It's all about lightning strikes and tube being a fire hazard if it is in the path. If you have one, the preferred solution is to tie it into your lightning protection system rather than to your electrical panel.

      Quote Originally Posted by 2009 edition of NFPA 54, National Fuel Gas Code"
      7.13.2 CSST.

      CSST gas piping systems shall be bonded to the electrical service grounding electrode system at the point where the gas service enters the building. The bonding jumper shall not be smaller than 6 AWG copper wire or equivalent.
      7.13.4 Lightning Protection Systems.

      Where a lightning protection system is installed, the bonding of the gas piping shall be in accordance with NFPA 780, Standard for the Installation of Lightning Protection Systems."

    6. Senior Member spockcat's Avatar
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      08-30-2012 02:24 PM #6
      I've also been told that it can be bonded to a water pipe (assuming that water pipe is grounded). That would be almost as easy as using a grounding rod just below that fitting.

    7. Member barry2952's Avatar
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      08-30-2012 02:45 PM #7
      Copper water pipes are, but you have to be careful as there have been a lot of repairs made using plastic tubing in a copper run. This completely negates the ground path. Also, it's required that the water meter be bonded to maintain continuity in case of it's removal. Many a meter technician was horribly shocked by becoming the ground path when idiots use a ground wire as a neutral.
      Garmin Is My Pilot.

      I am confident you are wrong, but instead of illustrating why, I will just make disparaging remarks about your reading comprehension.
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    8. Senior Member spockcat's Avatar
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      08-30-2012 08:23 PM #8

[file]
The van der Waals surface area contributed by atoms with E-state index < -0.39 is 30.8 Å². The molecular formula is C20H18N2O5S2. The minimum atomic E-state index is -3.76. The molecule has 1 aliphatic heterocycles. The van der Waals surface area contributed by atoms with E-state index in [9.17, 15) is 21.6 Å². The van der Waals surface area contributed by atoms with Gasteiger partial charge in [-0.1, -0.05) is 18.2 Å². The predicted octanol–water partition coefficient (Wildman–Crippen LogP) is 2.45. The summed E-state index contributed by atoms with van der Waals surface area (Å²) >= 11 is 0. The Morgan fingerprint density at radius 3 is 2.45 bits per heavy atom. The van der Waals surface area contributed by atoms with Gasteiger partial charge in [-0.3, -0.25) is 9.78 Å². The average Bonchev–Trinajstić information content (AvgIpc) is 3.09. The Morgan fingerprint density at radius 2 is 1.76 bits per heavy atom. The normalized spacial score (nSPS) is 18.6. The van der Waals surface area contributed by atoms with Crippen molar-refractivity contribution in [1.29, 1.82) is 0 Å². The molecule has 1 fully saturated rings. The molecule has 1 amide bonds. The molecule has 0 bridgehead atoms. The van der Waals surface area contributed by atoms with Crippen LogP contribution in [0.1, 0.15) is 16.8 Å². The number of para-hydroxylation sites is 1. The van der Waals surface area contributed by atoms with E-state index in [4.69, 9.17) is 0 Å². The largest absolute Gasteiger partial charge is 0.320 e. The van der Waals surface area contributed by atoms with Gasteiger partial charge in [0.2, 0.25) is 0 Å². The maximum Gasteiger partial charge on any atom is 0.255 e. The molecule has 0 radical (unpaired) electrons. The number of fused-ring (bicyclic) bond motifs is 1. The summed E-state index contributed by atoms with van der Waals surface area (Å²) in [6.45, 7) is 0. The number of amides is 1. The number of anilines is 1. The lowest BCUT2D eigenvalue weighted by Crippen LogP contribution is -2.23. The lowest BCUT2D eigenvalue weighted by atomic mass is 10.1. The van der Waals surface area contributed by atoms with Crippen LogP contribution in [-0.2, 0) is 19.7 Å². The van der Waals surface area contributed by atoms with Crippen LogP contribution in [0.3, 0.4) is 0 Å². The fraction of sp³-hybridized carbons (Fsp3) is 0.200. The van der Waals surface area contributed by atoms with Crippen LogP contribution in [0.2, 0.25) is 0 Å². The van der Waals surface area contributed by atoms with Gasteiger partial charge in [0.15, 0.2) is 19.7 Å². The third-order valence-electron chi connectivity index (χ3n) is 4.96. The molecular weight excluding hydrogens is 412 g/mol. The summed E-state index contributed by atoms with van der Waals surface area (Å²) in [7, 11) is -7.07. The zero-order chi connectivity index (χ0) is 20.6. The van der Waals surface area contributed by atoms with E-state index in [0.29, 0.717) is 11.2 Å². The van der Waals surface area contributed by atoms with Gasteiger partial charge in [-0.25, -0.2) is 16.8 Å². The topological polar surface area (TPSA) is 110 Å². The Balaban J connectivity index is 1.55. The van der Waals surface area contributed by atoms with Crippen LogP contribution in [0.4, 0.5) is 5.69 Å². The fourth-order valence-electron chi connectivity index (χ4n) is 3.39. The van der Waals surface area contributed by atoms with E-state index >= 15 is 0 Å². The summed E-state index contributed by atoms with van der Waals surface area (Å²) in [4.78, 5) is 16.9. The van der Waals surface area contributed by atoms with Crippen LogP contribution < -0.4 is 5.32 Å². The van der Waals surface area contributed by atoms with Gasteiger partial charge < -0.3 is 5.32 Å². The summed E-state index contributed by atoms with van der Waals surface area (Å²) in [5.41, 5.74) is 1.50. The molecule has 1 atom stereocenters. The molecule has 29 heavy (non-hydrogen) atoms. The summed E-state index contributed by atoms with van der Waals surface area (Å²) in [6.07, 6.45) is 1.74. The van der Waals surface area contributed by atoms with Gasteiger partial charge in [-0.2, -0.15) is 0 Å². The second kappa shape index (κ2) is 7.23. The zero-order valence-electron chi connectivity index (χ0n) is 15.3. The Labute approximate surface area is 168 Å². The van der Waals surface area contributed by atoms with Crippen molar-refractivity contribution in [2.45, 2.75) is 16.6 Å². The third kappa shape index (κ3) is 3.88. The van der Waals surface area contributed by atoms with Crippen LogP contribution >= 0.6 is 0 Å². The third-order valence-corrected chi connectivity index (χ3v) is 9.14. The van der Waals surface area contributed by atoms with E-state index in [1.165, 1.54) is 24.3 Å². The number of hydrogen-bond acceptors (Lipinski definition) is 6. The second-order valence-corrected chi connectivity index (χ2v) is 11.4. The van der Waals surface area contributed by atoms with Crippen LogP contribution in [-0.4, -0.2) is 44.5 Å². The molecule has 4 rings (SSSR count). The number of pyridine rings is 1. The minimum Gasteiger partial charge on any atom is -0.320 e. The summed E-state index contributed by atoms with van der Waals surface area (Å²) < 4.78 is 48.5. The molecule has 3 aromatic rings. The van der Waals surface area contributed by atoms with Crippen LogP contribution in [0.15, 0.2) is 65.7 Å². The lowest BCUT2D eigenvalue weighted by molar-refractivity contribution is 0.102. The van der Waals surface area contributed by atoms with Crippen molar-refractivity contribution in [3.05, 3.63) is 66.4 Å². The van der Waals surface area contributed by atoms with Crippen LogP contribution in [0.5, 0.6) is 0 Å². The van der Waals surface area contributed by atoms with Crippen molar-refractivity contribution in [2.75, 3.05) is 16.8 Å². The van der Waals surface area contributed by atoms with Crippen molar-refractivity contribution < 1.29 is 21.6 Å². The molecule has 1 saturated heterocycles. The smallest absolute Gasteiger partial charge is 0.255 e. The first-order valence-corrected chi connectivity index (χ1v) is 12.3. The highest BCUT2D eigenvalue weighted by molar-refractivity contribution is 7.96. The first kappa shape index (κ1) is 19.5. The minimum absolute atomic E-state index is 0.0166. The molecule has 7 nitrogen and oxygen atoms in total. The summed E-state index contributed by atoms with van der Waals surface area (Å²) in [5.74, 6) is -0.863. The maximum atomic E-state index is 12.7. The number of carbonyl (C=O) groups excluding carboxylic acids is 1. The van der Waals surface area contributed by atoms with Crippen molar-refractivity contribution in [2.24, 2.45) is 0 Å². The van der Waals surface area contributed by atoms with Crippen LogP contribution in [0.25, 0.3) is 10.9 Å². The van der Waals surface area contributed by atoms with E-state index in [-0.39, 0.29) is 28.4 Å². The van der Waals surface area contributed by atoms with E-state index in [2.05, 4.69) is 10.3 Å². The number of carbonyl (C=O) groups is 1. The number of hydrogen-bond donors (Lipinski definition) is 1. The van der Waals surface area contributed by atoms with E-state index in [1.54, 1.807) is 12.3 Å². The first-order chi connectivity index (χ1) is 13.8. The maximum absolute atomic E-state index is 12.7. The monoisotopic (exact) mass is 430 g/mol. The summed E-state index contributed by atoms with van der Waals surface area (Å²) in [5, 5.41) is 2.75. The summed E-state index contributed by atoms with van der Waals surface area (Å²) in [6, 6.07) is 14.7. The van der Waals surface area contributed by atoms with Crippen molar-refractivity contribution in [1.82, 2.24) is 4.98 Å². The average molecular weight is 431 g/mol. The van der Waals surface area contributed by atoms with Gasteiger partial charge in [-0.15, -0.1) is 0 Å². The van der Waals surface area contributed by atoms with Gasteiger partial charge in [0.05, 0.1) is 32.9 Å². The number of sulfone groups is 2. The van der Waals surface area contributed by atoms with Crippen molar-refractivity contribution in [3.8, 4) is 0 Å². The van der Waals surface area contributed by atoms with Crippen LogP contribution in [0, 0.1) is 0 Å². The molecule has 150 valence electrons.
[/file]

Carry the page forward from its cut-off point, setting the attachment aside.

There is a straight run in the basement from the incoming water line (which is bonded/grounded normally back to the panel) to an outside hose bib. That is 3 feet from the first fitting to the CSST. I can easily run the 6 AWG wire from that fitting inside to the copper pipe.

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      08-30-2012 10:38 PM #9
      I happen to find a picture of what my electrician did with our gas lines. It was actually up for debate because the gas hose told us that grounding it is necessary but the electrical inspector knew of no such thing and wasnt sure about it. The wire goes out the house and grounds to the house copper rods.


    10. 09-01-2012 09:30 AM #10
      in ontario it is also in the gas fitters code to bond all gas piping. It has even changed recently with stainless steel flexible gas piping as well. It states that the bond clamp has to be before the stainless gas pipe starts(on the black iron) and bonded to a water line provided it is grounded and it doesnt have plastic lines hooked up everywhere. Best thing you do in my mind is to run a No 6 copper wire from your panel to the gas pipe. If the ceilings are finished and the job is a bit tricky, you could always run the copper wire outside and tuck it under the siding or something all the was back to the gas line.

      Shouldnt be too tough of a fix

    11. Senior Member spockcat's Avatar
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      09-01-2012 11:05 AM #11
      Done. Two clamps, 6 feet of #6 wire and a 90 deg plastic conduit. Bonded to interior water pipe which in turn is bonded to the panel.






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      09-02-2012 07:17 AM #12


      Chris